By: David Sheward
Athleticism of the body and brain are on display in a pair of new productions on and Off-Broadway. Cirque du Soleil, the ubiquitous international circus troupe, makes its first attempt at a plot-driven musical with traditional songs and book, with Paramour while Manhattan Theater Club presents Incognito, Nick Payne’s multilayered exploration of neurological phenomena.
Charlie Cox, Heather Lind Incognito
The casts of both perform admirable feats—the Cirque troupe flips, bounces, tumbles, and soars all over the stage and into the house of the Lyric Theatre, while the four actors in Incognito juggle multiple roles with dexterity. The former show is a brainless entertainment while the latter is all about the brain. Each achieve their goals and offer theatrical pleasure, but of very different kinds.
Cirque’s Paramour is nothing more than a tissue-thin excuse to trot out the various acrobatic routines for which the Canadian troupe is famous. If you go looking for clever dialogue or memorable songs, you won’t find them. However, if you come in expecting spectacular circus-themed joy, it’s here in abundance. The ridiculous story takes place in the Golden Age of Hollywood with maniacal director AJ pulling the Svengali routine on singer Indigo who is in love with struggling composer Joey. That’s it for the plot.
It’s telling that in the numerous creative credits on the title page of the jumbo-sized program—everything about Cirque du Soleil is big—no one is listed as writing the execrable book. (The songs by no less than five different authors are generic at best.) Only West Hyler gets a nod for “story” along with being “Associate Creative Director and Scene Director.” Hyler is joined by Phillippe Decouple as “Director and Conceiver” and Shana Carroll as “Associate Creative Director, Acrobatic Designer and Choreographer.” With so many stagers involved, it’s no wonder the production is confusing. There’s no single clear vision at work and too much goes on at once.
Jeremy Kushnier and cast of Paramour
A restaurant scene where AJ discovers Indigo singing becomes an overcrowded mash-up of dancing, juggling, and clowning. You don’t know where to look in order to follow the action. Fortunately there is enough high-flying pizzazz taking center stage to make the overall show worth enough “oohs” and “ahhhs” to justify your time. The fictitious film AJ creates for his new star serves as a platform for a succession of elaborate set pieces which are diverting and fun, if totally unrelated. (If this movie were ever edited together it would be ever more of a mess than Paramour itself.) The most thrilling of the sequences belongs to gorgeous twin brothers Andrew and Kevin Atherton who soar above the stage and the pitiable story in a breathtaking, more-than-slightly homoerotic aerial strap act. The climactic chase scene with the lovers fleeing AJ’s thugs is deliriously goofy, resembling one of those weekly fisticuff fests on the 1960s Batman series with performers bouncing off unseen trampolines.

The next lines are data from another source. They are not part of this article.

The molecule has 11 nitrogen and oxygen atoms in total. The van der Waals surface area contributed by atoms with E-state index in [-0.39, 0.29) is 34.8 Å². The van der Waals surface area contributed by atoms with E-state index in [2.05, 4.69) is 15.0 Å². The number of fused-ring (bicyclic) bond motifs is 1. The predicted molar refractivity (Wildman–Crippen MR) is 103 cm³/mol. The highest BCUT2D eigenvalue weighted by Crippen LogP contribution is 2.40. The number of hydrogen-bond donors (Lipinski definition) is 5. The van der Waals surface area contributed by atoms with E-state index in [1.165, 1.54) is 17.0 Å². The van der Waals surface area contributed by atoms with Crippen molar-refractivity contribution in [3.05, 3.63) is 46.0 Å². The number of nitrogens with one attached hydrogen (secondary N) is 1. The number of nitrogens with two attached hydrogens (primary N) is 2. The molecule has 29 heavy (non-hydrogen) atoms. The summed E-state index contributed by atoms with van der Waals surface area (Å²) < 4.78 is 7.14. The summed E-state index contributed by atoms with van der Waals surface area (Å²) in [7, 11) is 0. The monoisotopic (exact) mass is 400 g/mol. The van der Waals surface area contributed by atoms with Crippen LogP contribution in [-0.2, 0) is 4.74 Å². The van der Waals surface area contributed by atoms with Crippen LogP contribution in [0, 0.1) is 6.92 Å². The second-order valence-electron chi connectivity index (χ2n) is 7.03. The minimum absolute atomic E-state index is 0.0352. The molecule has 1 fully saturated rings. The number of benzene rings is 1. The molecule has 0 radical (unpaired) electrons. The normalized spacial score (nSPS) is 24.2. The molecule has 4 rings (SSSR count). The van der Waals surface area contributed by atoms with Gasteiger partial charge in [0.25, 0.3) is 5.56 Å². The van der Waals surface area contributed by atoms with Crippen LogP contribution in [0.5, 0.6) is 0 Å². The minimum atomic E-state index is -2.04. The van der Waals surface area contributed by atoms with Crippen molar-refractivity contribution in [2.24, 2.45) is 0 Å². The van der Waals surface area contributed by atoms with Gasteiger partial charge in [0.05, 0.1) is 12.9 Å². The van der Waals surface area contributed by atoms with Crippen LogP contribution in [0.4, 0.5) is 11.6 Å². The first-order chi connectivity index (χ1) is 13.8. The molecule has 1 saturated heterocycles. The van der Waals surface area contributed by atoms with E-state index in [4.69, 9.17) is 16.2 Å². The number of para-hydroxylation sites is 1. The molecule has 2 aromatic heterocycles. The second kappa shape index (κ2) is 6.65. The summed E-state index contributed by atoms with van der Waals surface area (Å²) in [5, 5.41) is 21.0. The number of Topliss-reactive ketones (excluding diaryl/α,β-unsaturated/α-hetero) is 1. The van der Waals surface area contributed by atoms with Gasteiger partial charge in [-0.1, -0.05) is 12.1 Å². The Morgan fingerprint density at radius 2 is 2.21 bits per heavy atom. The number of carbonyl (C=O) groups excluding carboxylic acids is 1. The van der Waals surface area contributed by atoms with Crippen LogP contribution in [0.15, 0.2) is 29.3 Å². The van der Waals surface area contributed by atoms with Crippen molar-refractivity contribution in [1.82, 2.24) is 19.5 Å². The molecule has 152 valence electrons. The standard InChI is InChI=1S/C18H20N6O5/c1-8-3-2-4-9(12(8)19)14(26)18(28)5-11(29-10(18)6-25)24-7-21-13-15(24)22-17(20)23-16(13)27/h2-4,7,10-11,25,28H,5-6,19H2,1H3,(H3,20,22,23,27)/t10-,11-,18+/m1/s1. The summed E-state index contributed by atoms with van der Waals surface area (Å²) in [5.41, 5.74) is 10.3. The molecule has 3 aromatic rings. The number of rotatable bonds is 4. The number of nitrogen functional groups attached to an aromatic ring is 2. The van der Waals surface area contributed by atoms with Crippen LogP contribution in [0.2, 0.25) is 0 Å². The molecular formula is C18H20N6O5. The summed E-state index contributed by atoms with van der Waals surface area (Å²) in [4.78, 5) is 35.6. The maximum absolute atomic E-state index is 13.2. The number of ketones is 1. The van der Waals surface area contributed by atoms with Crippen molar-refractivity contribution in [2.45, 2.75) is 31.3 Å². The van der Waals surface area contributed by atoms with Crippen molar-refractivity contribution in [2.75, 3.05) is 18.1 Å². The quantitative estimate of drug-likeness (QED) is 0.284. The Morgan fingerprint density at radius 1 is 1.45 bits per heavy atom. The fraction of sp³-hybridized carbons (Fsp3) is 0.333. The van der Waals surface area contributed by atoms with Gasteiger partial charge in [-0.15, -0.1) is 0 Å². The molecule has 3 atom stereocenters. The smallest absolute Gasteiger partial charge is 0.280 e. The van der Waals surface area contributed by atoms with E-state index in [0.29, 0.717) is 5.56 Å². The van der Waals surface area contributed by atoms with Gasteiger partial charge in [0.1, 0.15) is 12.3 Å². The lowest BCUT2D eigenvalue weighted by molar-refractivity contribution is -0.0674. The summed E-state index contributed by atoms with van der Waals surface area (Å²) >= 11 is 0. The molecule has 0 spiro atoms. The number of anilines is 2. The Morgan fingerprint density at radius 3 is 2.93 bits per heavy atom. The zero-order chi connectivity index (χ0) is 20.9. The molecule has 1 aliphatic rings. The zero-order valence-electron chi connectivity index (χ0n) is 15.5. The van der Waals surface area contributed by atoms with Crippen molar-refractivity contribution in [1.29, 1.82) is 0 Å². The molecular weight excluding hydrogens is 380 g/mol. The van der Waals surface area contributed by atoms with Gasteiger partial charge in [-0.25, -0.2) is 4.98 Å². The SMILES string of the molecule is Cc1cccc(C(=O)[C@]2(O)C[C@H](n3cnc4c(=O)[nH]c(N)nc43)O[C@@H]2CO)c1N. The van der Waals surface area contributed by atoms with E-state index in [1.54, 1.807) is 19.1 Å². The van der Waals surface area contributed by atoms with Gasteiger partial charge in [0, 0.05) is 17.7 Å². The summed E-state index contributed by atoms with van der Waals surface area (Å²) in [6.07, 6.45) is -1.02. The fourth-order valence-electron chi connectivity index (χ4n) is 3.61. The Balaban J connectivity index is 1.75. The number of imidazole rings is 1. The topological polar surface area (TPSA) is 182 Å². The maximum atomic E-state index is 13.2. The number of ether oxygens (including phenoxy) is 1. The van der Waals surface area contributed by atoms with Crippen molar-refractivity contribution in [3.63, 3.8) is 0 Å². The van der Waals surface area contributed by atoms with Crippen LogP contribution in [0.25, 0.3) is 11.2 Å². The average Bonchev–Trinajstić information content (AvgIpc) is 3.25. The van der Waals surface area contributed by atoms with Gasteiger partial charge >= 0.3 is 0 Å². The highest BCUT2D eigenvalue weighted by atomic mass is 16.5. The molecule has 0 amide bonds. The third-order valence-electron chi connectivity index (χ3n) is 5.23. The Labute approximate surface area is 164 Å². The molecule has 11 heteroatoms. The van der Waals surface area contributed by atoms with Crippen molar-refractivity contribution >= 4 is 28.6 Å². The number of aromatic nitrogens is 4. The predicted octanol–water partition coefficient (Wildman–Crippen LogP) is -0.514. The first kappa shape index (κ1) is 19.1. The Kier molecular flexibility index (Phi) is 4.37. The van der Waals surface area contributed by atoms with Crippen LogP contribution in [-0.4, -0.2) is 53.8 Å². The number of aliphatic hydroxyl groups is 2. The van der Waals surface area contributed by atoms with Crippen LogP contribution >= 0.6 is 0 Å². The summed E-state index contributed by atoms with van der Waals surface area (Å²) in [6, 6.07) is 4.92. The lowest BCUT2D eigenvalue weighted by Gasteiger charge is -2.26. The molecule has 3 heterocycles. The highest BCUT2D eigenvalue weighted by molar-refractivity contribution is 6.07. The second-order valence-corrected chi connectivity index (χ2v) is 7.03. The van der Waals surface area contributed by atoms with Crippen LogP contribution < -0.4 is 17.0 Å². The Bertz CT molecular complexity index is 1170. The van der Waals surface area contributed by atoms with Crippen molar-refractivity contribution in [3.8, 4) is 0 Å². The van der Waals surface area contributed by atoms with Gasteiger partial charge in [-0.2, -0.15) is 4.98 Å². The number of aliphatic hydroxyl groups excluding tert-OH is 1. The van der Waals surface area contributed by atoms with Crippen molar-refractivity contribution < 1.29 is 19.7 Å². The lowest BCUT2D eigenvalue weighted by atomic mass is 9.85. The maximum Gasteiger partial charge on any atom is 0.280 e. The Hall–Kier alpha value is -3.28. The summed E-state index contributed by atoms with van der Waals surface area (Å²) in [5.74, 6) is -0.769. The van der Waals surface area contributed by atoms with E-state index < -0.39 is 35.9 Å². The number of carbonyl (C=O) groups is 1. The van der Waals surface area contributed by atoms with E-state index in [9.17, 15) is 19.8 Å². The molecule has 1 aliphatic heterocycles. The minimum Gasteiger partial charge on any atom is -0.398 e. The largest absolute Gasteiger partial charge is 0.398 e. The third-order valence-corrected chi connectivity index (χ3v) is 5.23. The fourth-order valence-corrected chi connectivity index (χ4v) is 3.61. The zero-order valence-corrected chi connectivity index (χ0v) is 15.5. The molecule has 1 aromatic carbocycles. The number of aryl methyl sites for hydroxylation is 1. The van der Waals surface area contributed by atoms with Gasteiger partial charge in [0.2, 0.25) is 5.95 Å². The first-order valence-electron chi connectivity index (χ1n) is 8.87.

There is also an intricate pas de trois avec trapeze with dancer-aerialists Martin Charrat, Myriam Deraiche and Samuel William Charlton beautifully expressing the otherwise banal love triangle among the leads played by Jeremy Kushnier, Ruby Lewis and Ryan Vona, all of whom possess impressive legit-musical chops, but are hopelessly upstaged by the Cirque shenanigans.
The four-person cast of Nick Payne’s Incognito get a more balanced workout in Doug Hughes’ fascinating and challenging production presented by Manhattan Theatre Club. Each plays a variety of roles in three separate storylines concerning the effect of the brain on personality and memory. At first, they seem unconnected but by the end of 90 intriguing minutes they are bound inextricably together like strands of DNA. A pathologist steals Albert Einstein’s brain to find a physiological cause for genius. A neurologist’s personal and professional lives collide when she embarks on her first lesbian affair. A man’s memory deteriorates over several decades but he still recalls his love for his wife. Geneva Carr, Charlie Cox, Heather Lind, and Morgan Spector achieve the dramatic equivalent of the Cirque company’s acrobatic feats with their limber and life-like limning. Kudos also to Ben Stanton’s lighting for creating a variety of environments on Scott Pask’s spare disk-like space.
Opened May 25 for an open run. Lyric Theatre, 213 W. 42nd St., NYC. Schedule varies. Running time: two hours including intermission. $55—$145. (877) 250-2929. www.ticketmaster.com.
May 24—July 10. Manhattan Theatre Club at NY City Center Stage I, 131 W. 55th St., NYC. Tue, 7pm, Wed. 2 & 7pm, Thu, Fri, 8pm, Sat, 2 & 8pm, Sun, 2pm. Running time: 90 mins. with no intermission. $90. (212) 581-1212. www.nycitycenter.org.
Photos: Joan Marcus